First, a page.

For a few, keeping obesity at bay is a breeze, for some it takes a healthy diet and a bit of will power, and for others it may take diet, will power and exercise. For those who are predisposed, due to genetics, that last factor can be crucial, and make all the difference on the scale.
Genetics play a big role in much of our development, but social influences can mold us in ways that better our lives. While you may be born with a fat mass-and-obesity-associated gene (FTO), a new study shows that you can negate the effects as a teenager through an hour a day of exercise.
A fourteen-month study, conducted in 10 European countries, assessed 753 teens with varying genetic backgrounds. Of the group, 37 percent had no FTO mutations, 47 percent had one mutation, and 16 percent had two mutations.
(Each mutation of this gene has been linked to an average jump in weight of 3.3 pounds.) Comparing teens in the study who exercised for at least an hour a day, those with a genetic mutation had a similar body mass index (BMI) to those with no mutation. In fact, they averaged only .17 points higher. For those who did not exercise, the difference was .65 for each gene mutation. The study also found that body fat mass and waist circumference were smaller in those teens with the gene mutation.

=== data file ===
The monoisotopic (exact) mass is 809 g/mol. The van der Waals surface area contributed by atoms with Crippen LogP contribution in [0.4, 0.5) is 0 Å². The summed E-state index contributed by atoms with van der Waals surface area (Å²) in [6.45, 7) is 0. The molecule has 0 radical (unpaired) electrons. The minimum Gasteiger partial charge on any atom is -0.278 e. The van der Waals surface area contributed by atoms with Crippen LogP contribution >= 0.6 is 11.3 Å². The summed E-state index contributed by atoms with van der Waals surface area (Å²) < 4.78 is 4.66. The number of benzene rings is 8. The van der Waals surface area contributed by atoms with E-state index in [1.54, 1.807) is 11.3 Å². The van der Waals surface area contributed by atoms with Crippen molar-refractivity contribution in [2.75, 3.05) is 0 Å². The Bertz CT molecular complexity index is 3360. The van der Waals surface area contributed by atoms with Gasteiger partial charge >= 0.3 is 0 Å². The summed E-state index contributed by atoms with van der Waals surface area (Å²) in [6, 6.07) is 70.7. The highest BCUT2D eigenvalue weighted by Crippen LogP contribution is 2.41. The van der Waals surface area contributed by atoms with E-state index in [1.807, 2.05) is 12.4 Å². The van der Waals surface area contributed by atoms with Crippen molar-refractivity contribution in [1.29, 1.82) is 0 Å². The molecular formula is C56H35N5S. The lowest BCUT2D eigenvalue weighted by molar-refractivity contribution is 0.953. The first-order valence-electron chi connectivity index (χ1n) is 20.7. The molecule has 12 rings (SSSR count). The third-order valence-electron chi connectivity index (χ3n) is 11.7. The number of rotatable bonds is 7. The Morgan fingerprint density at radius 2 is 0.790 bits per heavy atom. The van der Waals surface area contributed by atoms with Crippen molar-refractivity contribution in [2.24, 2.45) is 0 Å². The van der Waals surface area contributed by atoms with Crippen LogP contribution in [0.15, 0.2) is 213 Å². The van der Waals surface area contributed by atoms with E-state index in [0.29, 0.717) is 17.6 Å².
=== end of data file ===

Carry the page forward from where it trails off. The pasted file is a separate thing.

“These findings have important public health implications, and indicate that meeting the physical activity recommendations may offset the genetic predisposition to obesity associated with the FTO [gene variant] in adolescents,” said lead researcher Jonatan R. Ruiz, a scientist in physical activity and fitness epidemiology at the Karolinska Institute in Huddinge, Sweden. The complete report will appear in the April issue of the Archives of Pediatrics & Adolescent Medicine.
One of the keys to avoiding teen obesity is starting good eating habits at home. Children need some healthy guidance. Adopting an early lifestyle intervention program that includes diet and exercise is the key to preventing the long-term consequences associated with obesity. By helping overweight adolescent children to develop healthy lifestyle habits now, parents can provide a foundation for becoming healthy adults. For helpful ideas on getting started building a healthy groundwork for your children, and to learn more about specific diet program, visit the HealthNews Diet Pages.
By Susan Brady
Susan Brady, the editor of The World Is a Kitchen, is a woman with a passion for food. When not living the life of a typical suburban soccer mom, she spends long hours in the kitchen testing recipes from around the world, and travels to faraway places to learn new cuisines.